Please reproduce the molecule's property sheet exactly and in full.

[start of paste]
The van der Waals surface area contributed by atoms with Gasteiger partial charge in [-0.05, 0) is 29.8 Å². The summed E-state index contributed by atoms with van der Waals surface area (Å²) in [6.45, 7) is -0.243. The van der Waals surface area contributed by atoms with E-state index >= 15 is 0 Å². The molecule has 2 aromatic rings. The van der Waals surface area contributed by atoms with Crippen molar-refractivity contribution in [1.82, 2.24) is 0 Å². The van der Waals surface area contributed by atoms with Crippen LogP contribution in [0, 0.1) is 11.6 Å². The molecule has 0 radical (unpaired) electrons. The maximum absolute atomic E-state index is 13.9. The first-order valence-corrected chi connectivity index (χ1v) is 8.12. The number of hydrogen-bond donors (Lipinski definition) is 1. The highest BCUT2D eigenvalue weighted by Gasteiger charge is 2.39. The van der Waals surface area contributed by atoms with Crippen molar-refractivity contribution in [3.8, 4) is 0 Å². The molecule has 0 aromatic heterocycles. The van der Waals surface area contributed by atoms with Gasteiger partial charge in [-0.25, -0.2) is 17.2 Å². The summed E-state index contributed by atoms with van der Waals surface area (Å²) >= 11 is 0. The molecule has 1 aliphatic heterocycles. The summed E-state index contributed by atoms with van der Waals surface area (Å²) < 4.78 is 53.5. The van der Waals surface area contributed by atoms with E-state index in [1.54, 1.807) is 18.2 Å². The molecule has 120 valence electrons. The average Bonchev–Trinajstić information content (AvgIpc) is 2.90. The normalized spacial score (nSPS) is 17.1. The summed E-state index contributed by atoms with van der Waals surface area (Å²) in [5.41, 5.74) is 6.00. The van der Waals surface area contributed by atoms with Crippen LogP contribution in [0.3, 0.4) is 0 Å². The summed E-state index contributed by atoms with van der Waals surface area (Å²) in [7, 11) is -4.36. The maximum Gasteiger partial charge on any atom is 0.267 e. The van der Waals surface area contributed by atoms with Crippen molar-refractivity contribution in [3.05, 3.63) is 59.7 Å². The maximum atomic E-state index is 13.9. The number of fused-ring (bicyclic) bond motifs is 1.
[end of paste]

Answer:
The van der Waals surface area contributed by atoms with Gasteiger partial charge in [-0.05, 0) is 29.8 Å². The summed E-state index contributed by atoms with van der Waals surface area (Å²) in [6.45, 7) is -0.243. The van der Waals surface area contributed by atoms with E-state index >= 15 is 0 Å². The molecule has 2 aromatic rings. The van der Waals surface area contributed by atoms with Crippen molar-refractivity contribution in [1.82, 2.24) is 0 Å². The van der Waals surface area contributed by atoms with Crippen LogP contribution in [0, 0.1) is 11.6 Å². The molecule has 0 radical (unpaired) electrons. The maximum absolute atomic E-state index is 13.9. The first-order valence-corrected chi connectivity index (χ1v) is 8.12. The number of hydrogen-bond donors (Lipinski definition) is 1. The highest BCUT2D eigenvalue weighted by Gasteiger charge is 2.39. The van der Waals surface area contributed by atoms with Crippen molar-refractivity contribution in [3.8, 4) is 0 Å². The molecule has 0 aromatic heterocycles. The van der Waals surface area contributed by atoms with Gasteiger partial charge in [-0.25, -0.2) is 17.2 Å². The summed E-state index contributed by atoms with van der Waals surface area (Å²) >= 11 is 0. The molecule has 1 aliphatic heterocycles. The summed E-state index contributed by atoms with van der Waals surface area (Å²) < 4.78 is 53.5. The van der Waals surface area contributed by atoms with E-state index in [1.54, 1.807) is 18.2 Å². The molecule has 120 valence electrons. The average Bonchev–Trinajstić information content (AvgIpc) is 2.90. The normalized spacial score (nSPS) is 17.1. The summed E-state index contributed by atoms with van der Waals surface area (Å²) in [5.41, 5.74) is 6.00. The van der Waals surface area contributed by atoms with Crippen LogP contribution in [0.3, 0.4) is 0 Å². The summed E-state index contributed by atoms with van der Waals surface area (Å²) in [7, 11) is -4.36. The maximum Gasteiger partial charge on any atom is 0.267 e. The van der Waals surface area contributed by atoms with Crippen molar-refractivity contribution in [3.05, 3.63) is 59.7 Å². The maximum atomic E-state index is 13.9. The number of fused-ring (bicyclic) bond motifs is 1.